“I’m just excited. You can hear it in my voice. I’m excited. I’m verrry excited.”
Some veteran musicians tend to get territorial and dismissive — if not downright nasty — when younger artists take elements of their older hits to craft new ones, particularly when the original work is lifted into a wildly new and different context. This couldn’t be less the case with 70-year-old soul man Timmy Thomas, who recently saw the creeping organ hook and skeletal, tap-tapping beat of his classic signature hit — “Why Can’t We Live Together,” recorded entirely by Thomas, an unexpected top-five chart-crasher back in 1973 — sampled by Drake for his current Billboard smash, the skanking late-night moan, “Hotline Bling.”
Despite Drizzy repurposing Timmy’s plea for universal tolerance to lament his ex girl going out too much, Thomas is over the moon about his song being on the radio again 42 years later — especially since it’s timed with him relaunching his own solo career. After spending most of the last few decades teaching, Thomas recently signed to the Miami-based Overtown Records, and is currently planning his first album in over 20 years, to capitalize off his momentum. “He put the name Timmy Thomas back out there, so I can immediately do this again,” the one-man band raves of Drake. “And I’m excited about that, because even my kids come in every day, talking about ‘Dad, we heard your song “Hotline Bling” about three or four times today.'”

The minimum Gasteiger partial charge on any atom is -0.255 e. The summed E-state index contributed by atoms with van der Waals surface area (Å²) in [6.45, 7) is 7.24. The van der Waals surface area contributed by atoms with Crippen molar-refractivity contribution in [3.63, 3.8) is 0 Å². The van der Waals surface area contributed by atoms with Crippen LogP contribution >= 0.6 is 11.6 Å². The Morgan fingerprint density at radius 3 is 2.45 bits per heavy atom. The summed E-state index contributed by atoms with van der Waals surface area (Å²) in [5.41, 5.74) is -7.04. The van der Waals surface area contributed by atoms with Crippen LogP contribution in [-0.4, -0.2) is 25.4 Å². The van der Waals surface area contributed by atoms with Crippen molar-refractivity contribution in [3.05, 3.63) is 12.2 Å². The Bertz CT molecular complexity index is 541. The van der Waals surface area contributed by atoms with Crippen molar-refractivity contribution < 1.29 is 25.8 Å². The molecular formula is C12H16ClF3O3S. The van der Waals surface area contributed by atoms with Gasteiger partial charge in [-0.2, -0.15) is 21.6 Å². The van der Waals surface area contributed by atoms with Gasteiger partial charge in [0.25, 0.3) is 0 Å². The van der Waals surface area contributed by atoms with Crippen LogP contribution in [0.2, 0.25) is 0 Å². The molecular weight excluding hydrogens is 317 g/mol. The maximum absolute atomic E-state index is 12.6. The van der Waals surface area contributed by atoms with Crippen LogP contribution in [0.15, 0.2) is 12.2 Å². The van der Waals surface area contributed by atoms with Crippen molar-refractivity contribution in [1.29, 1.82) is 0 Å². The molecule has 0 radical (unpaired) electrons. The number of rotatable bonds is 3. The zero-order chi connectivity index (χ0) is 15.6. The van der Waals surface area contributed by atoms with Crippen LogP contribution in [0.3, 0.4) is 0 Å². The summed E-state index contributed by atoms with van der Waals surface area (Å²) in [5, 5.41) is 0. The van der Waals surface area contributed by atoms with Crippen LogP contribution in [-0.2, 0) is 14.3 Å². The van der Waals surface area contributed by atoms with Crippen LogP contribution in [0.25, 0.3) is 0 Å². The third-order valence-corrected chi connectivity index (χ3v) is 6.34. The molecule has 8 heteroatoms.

SPIN caught up with Timmy Thomas to discuss his gratitude about returning to the radio, as well as his memories about the recording and impact of “Why Can’t We Live Together,” and his plans for making the most of being back in the spotlight.
When was it that you first heard that Drake had sampled — or was thinking of sampling — your song? Did he get into contact with you, or did you talk with his people or anything?